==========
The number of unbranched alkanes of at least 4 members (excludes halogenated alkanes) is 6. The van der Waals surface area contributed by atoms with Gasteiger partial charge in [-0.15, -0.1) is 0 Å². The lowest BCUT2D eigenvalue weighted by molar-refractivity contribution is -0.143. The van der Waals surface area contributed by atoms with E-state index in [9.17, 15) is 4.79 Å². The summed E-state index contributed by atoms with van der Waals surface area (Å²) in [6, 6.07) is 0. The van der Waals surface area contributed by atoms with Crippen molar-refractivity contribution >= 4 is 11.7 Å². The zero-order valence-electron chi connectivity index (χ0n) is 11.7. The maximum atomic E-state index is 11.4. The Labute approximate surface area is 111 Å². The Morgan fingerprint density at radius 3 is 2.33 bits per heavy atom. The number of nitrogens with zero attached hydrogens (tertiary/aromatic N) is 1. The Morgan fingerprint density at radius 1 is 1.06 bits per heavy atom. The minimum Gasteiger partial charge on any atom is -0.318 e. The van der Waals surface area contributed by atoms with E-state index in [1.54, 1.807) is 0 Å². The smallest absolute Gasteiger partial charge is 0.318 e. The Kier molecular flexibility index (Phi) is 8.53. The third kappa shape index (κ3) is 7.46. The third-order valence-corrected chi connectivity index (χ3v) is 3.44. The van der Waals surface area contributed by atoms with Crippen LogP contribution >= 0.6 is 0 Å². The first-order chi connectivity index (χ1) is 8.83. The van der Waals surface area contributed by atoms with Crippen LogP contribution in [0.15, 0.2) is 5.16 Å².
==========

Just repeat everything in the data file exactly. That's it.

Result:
The number of unbranched alkanes of at least 4 members (excludes halogenated alkanes) is 6. The van der Waals surface area contributed by atoms with Gasteiger partial charge in [-0.15, -0.1) is 0 Å². The lowest BCUT2D eigenvalue weighted by molar-refractivity contribution is -0.143. The van der Waals surface area contributed by atoms with E-state index in [9.17, 15) is 4.79 Å². The summed E-state index contributed by atoms with van der Waals surface area (Å²) in [6, 6.07) is 0. The van der Waals surface area contributed by atoms with Crippen molar-refractivity contribution >= 4 is 11.7 Å². The zero-order valence-electron chi connectivity index (χ0n) is 11.7. The maximum atomic E-state index is 11.4. The Labute approximate surface area is 111 Å². The Morgan fingerprint density at radius 3 is 2.33 bits per heavy atom. The number of nitrogens with zero attached hydrogens (tertiary/aromatic N) is 1. The Morgan fingerprint density at radius 1 is 1.06 bits per heavy atom. The minimum Gasteiger partial charge on any atom is -0.318 e. The van der Waals surface area contributed by atoms with E-state index in [1.54, 1.807) is 0 Å². The smallest absolute Gasteiger partial charge is 0.318 e. The Kier molecular flexibility index (Phi) is 8.53. The third kappa shape index (κ3) is 7.46. The third-order valence-corrected chi connectivity index (χ3v) is 3.44. The van der Waals surface area contributed by atoms with Crippen LogP contribution >= 0.6 is 0 Å². The first-order chi connectivity index (χ1) is 8.83. The van der Waals surface area contributed by atoms with Crippen LogP contribution in [0.15, 0.2) is 5.16 Å².